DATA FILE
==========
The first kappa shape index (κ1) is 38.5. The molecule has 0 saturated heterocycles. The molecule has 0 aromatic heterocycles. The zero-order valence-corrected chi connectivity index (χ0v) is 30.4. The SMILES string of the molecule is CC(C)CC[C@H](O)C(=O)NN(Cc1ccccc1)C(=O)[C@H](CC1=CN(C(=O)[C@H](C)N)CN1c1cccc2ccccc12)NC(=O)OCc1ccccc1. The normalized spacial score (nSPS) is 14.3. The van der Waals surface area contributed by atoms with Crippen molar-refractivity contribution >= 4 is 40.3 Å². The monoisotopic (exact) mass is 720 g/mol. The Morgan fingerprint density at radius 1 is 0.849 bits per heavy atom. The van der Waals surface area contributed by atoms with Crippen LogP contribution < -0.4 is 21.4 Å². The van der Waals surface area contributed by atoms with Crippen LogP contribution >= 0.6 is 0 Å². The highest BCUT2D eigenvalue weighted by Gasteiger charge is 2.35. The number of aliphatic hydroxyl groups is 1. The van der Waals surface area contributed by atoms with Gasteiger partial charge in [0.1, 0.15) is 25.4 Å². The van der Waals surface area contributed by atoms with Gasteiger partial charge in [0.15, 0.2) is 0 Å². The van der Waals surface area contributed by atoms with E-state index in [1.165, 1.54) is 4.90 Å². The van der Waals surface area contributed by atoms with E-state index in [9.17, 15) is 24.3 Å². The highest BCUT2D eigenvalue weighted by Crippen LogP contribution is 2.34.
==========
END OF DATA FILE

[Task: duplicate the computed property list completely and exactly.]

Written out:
The first kappa shape index (κ1) is 38.5. The molecule has 0 saturated heterocycles. The molecule has 0 aromatic heterocycles. The zero-order valence-corrected chi connectivity index (χ0v) is 30.4. The SMILES string of the molecule is CC(C)CC[C@H](O)C(=O)NN(Cc1ccccc1)C(=O)[C@H](CC1=CN(C(=O)[C@H](C)N)CN1c1cccc2ccccc12)NC(=O)OCc1ccccc1. The normalized spacial score (nSPS) is 14.3. The van der Waals surface area contributed by atoms with Crippen molar-refractivity contribution >= 4 is 40.3 Å². The monoisotopic (exact) mass is 720 g/mol. The Morgan fingerprint density at radius 1 is 0.849 bits per heavy atom. The van der Waals surface area contributed by atoms with Crippen LogP contribution < -0.4 is 21.4 Å². The van der Waals surface area contributed by atoms with Crippen LogP contribution >= 0.6 is 0 Å². The highest BCUT2D eigenvalue weighted by Gasteiger charge is 2.35. The number of aliphatic hydroxyl groups is 1. The van der Waals surface area contributed by atoms with Gasteiger partial charge in [0.1, 0.15) is 25.4 Å². The van der Waals surface area contributed by atoms with Gasteiger partial charge in [0.15, 0.2) is 0 Å². The van der Waals surface area contributed by atoms with E-state index in [1.165, 1.54) is 4.90 Å². The van der Waals surface area contributed by atoms with E-state index in [9.17, 15) is 24.3 Å². The highest BCUT2D eigenvalue weighted by Crippen LogP contribution is 2.34.